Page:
Covering everything from book signings, to seminars, to private talks and tasting sessions, this year’s 10th anniversary UK RumFest was something of a spectacle. The venue was dressed and designed to combine a professional convention style with a more robust carnival atmosphere.
However it remained difficult to entirely forget the fact that you were in a large business like venue. The result was a slurry of merry attendee’s touring isles of rum sampling booths, jolting in-between Brazilian dancers and venue organisers, overlaid with Caribbean music being pumped out through an inadequate sound system. This year’s RumFest venue was packed with attendee’s from booth to booth, illustrating the festival’s growing popularity with rum aficionados and amateur fans in London.
The venue was split between tasting booths and a staging area where master talks and discussions took place. The back of the auditorium was dedicated to lining the stomachs of those that visited with authentic Caribbean food, helping preserve the dignity of visitors that saw the experience as an excuse to drink more rum than they could handle. It has to be said that all the information, food and rum’s were of the highest quality this year. The knowledge each booth was able to provide on the formation and fermentation of their rum’s was one of the most interesting parts to this year’s festival.
The 10th anniversary of RumFest saw talks conducted by Levi Roots, the Dragon’s Den entrepreneur and rum enthusiast, and Joy Spence, the first woman to hold the title of Master Blender in the distilled spirits industry. Each speaker was accompanied by the same humorous and knowledgeable host that rarely faltered in asking all the relevant questions, making sure that the most was taken from the opportunity to interview each figure head of rum.
Other speakers included Allen Smith, a master blender that lead a discussion on a limited edition run of Mount Gay column and still rums, not yet released before, and Jeff ‘Beachbum’ Berry, who recounted his early days as a restaurateur-to-the-stars in 1930’s Hollywood and his selection of exotic rum’s for his menu. The events that took place on the main stage were only second to the experience of tasting and learning about all the diverse rum’s in the auditorium.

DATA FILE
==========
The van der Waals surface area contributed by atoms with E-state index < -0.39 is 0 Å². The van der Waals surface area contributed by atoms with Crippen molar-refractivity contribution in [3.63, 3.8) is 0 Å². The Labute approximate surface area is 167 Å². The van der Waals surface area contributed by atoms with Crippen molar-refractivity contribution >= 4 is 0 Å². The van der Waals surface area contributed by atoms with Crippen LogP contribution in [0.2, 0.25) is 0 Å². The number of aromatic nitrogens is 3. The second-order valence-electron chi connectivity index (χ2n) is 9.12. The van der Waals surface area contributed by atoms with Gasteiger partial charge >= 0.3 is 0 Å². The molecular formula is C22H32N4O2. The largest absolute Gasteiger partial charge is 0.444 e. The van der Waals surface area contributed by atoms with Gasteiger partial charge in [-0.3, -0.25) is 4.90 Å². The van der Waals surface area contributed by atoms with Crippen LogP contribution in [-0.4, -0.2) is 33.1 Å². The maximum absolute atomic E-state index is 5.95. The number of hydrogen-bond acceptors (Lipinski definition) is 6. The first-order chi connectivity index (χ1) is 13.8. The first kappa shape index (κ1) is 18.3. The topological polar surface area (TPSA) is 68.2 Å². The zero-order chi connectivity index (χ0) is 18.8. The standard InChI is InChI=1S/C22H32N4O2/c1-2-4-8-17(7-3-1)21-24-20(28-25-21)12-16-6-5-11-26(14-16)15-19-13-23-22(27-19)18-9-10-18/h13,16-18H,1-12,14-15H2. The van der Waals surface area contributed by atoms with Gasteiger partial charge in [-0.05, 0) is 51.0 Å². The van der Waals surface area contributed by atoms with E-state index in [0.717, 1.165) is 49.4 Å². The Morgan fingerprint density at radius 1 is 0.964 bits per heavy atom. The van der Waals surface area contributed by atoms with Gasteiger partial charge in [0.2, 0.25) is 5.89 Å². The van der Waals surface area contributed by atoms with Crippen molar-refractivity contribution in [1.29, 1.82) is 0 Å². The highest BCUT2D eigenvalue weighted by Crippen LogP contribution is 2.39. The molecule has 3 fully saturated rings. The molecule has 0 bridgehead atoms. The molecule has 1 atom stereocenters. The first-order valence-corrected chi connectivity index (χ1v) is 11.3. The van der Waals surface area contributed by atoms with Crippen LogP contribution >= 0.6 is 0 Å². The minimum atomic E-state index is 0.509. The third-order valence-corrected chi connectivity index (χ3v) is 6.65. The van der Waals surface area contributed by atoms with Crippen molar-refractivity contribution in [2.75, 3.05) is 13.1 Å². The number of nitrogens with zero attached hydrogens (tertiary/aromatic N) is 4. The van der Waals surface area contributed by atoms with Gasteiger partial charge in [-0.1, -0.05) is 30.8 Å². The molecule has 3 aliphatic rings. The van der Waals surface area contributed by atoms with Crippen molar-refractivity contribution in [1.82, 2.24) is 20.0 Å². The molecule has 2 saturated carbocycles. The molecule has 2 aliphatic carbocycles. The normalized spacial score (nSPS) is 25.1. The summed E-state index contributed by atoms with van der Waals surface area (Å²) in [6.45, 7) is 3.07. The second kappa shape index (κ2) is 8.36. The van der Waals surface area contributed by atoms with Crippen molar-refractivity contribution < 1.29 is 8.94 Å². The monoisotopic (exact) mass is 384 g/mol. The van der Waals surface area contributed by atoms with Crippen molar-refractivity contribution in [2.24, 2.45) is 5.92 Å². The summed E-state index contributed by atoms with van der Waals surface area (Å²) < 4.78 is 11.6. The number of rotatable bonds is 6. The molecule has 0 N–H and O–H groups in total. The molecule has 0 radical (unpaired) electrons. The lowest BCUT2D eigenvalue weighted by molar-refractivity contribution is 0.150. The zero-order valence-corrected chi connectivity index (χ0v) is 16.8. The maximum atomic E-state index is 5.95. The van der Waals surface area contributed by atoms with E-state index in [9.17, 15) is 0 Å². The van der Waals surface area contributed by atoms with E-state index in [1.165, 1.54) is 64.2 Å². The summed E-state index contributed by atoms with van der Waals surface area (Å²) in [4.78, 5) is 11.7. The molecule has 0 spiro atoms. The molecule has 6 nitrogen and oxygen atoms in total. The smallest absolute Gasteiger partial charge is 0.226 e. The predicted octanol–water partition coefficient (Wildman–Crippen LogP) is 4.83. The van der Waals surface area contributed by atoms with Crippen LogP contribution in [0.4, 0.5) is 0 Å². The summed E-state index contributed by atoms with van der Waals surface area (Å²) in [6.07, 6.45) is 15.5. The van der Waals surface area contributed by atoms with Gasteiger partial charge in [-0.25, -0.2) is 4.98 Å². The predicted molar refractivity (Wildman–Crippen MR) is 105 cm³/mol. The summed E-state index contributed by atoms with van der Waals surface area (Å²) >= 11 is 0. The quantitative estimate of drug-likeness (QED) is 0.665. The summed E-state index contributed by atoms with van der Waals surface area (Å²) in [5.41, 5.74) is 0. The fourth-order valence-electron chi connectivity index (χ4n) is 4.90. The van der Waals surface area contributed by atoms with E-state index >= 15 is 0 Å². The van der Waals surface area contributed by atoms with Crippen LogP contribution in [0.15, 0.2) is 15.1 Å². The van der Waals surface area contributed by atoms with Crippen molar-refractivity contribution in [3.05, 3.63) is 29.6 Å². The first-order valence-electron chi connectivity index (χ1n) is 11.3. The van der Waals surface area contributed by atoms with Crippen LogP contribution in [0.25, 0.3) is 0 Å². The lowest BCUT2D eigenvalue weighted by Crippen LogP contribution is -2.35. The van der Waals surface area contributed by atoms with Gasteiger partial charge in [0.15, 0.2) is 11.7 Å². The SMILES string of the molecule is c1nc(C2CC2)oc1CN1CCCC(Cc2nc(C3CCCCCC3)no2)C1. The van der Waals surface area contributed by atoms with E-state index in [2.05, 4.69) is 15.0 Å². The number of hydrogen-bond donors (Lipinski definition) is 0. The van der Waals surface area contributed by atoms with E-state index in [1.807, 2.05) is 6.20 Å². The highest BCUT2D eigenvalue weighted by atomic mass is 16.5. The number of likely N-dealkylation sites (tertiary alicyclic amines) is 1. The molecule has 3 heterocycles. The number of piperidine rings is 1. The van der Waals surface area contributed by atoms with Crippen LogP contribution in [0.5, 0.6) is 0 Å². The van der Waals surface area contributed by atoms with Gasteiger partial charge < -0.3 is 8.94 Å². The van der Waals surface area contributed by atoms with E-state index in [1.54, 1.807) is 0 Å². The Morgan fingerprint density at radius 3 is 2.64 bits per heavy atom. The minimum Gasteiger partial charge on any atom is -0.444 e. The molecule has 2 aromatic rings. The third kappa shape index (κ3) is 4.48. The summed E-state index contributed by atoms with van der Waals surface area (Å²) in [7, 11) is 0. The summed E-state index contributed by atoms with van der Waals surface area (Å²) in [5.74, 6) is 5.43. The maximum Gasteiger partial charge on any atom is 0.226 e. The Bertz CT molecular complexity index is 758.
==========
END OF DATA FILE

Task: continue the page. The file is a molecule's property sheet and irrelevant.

One of the staples of this year’s RumFest was the staggering inclusivity of rum’s from around the world that saw selections displayed from Japan, to India, to Trinidad. A real sugary addition that allowed visitors to experience the differences between blends and what each country adds or subtracts to give their rum a distinctive and select taste.
Outside the regions of South America and the Caribbean, some of the best world rum’s that need a mention were, Nine Leaves and Wild Tiger Rum, with the former being made in Japan and the latter being made, you guessed it, in India. Adding their unique culture staple to the traditional rum recipe, each rum boasted both an remarkable and altering taste that made them stand out from the other rums.
Despite the venue being filled with music and clad in festival colours it was difficult to disregard the business style of the convention, however, the venue excelled to a certain extent at replicating an authenticity that surrounds Caribbean/Brazilian culture, which is almost entirely wrapped around the image of rum. Performances by Brazilian and Cuban dance troupes allowed visitors to overlook their place and setting, which ultimately made the experience more authentic and fun.
We selected a few of our favourites from the festival this year and listed them below. We only wished we could have had the stomach to have sampled more!
1. Ron Diplomtico
2. Plantation Rum
3. Havana Club
4. The Real McCoy
5. White Tiger Rum
Ultimately, the allure for the Rum Festival specifically boils down to the information each vendor provides about their signature rums. For any rum aficionado or fan this is clearly the appeal and outcome you get. If you do decide to attend next year, you’ll emerge from it more educated and interested than before. I guarantee you!
Words and images by Joshua Gill.